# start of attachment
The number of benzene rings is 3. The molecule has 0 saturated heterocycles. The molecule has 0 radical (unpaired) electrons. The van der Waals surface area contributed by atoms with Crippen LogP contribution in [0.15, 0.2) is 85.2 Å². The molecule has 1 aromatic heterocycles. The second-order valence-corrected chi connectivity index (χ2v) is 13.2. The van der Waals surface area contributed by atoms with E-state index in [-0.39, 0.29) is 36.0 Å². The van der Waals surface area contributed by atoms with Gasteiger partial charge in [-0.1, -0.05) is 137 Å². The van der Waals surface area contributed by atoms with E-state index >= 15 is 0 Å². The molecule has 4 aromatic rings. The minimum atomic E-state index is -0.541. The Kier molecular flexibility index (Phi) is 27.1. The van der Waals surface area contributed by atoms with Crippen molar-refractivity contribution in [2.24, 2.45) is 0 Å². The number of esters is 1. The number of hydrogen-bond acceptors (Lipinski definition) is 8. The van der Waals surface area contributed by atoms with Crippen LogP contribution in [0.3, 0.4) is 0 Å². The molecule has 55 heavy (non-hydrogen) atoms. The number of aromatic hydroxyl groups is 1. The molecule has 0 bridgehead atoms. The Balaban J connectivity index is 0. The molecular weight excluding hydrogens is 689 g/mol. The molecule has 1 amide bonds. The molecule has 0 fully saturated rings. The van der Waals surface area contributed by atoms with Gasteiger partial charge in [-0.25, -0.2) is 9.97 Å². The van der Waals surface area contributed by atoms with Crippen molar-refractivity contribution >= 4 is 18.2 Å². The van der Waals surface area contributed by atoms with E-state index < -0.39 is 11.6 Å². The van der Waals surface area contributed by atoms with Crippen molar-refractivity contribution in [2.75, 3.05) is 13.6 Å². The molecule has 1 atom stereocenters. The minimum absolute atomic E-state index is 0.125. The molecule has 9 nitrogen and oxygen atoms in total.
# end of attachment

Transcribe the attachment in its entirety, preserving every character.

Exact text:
The number of benzene rings is 3. The molecule has 0 saturated heterocycles. The molecule has 0 radical (unpaired) electrons. The van der Waals surface area contributed by atoms with Crippen LogP contribution in [0.15, 0.2) is 85.2 Å². The molecule has 1 aromatic heterocycles. The second-order valence-corrected chi connectivity index (χ2v) is 13.2. The van der Waals surface area contributed by atoms with E-state index in [-0.39, 0.29) is 36.0 Å². The van der Waals surface area contributed by atoms with Gasteiger partial charge in [-0.1, -0.05) is 137 Å². The van der Waals surface area contributed by atoms with E-state index >= 15 is 0 Å². The molecule has 4 aromatic rings. The minimum atomic E-state index is -0.541. The Kier molecular flexibility index (Phi) is 27.1. The van der Waals surface area contributed by atoms with Crippen molar-refractivity contribution in [2.24, 2.45) is 0 Å². The number of esters is 1. The number of hydrogen-bond acceptors (Lipinski definition) is 8. The van der Waals surface area contributed by atoms with Crippen LogP contribution in [0.3, 0.4) is 0 Å². The molecule has 55 heavy (non-hydrogen) atoms. The number of aromatic hydroxyl groups is 1. The molecule has 0 bridgehead atoms. The Balaban J connectivity index is 0. The molecular weight excluding hydrogens is 689 g/mol. The molecule has 1 amide bonds. The molecule has 0 fully saturated rings. The van der Waals surface area contributed by atoms with Gasteiger partial charge in [-0.25, -0.2) is 9.97 Å². The van der Waals surface area contributed by atoms with Crippen molar-refractivity contribution >= 4 is 18.2 Å². The van der Waals surface area contributed by atoms with E-state index < -0.39 is 11.6 Å². The van der Waals surface area contributed by atoms with Crippen molar-refractivity contribution in [2.75, 3.05) is 13.6 Å². The molecule has 1 atom stereocenters. The minimum absolute atomic E-state index is 0.125. The molecule has 9 nitrogen and oxygen atoms in total.